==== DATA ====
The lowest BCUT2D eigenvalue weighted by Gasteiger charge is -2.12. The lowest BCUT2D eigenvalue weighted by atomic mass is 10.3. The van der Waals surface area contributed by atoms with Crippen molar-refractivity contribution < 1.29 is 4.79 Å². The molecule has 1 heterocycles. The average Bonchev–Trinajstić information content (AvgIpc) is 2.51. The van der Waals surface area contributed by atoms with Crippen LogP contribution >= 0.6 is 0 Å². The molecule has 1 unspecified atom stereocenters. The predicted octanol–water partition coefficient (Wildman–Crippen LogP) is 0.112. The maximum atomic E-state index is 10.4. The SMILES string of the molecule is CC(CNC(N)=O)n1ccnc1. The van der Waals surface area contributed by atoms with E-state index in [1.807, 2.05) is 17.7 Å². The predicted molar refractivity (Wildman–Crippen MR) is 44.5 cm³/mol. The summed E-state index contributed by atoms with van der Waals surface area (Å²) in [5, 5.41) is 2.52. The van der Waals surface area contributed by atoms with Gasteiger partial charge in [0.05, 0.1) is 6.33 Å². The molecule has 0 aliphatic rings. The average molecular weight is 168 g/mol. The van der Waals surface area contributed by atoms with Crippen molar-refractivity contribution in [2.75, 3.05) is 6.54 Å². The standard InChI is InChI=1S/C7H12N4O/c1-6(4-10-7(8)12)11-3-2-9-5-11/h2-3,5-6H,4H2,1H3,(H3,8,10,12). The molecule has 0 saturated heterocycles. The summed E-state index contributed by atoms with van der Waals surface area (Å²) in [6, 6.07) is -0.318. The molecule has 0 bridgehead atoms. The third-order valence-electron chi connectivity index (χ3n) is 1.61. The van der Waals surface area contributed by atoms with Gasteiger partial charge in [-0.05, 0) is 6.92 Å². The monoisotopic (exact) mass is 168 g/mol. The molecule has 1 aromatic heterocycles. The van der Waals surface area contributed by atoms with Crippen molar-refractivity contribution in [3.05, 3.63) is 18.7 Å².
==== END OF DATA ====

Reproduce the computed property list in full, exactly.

The lowest BCUT2D eigenvalue weighted by Gasteiger charge is -2.12. The lowest BCUT2D eigenvalue weighted by atomic mass is 10.3. The van der Waals surface area contributed by atoms with Crippen molar-refractivity contribution < 1.29 is 4.79 Å². The molecule has 1 heterocycles. The average Bonchev–Trinajstić information content (AvgIpc) is 2.51. The van der Waals surface area contributed by atoms with Crippen LogP contribution >= 0.6 is 0 Å². The molecule has 1 unspecified atom stereocenters. The predicted octanol–water partition coefficient (Wildman–Crippen LogP) is 0.112. The maximum atomic E-state index is 10.4. The SMILES string of the molecule is CC(CNC(N)=O)n1ccnc1. The van der Waals surface area contributed by atoms with E-state index in [1.807, 2.05) is 17.7 Å². The predicted molar refractivity (Wildman–Crippen MR) is 44.5 cm³/mol. The summed E-state index contributed by atoms with van der Waals surface area (Å²) in [5, 5.41) is 2.52. The van der Waals surface area contributed by atoms with Gasteiger partial charge in [0.05, 0.1) is 6.33 Å². The molecule has 0 aliphatic rings. The average molecular weight is 168 g/mol. The van der Waals surface area contributed by atoms with Crippen molar-refractivity contribution in [2.75, 3.05) is 6.54 Å². The standard InChI is InChI=1S/C7H12N4O/c1-6(4-10-7(8)12)11-3-2-9-5-11/h2-3,5-6H,4H2,1H3,(H3,8,10,12). The molecule has 0 saturated heterocycles. The summed E-state index contributed by atoms with van der Waals surface area (Å²) in [6, 6.07) is -0.318. The molecule has 0 bridgehead atoms. The third-order valence-electron chi connectivity index (χ3n) is 1.61. The van der Waals surface area contributed by atoms with Gasteiger partial charge in [-0.05, 0) is 6.92 Å². The monoisotopic (exact) mass is 168 g/mol. The molecule has 1 aromatic heterocycles. The van der Waals surface area contributed by atoms with Crippen molar-refractivity contribution in [3.05, 3.63) is 18.7 Å².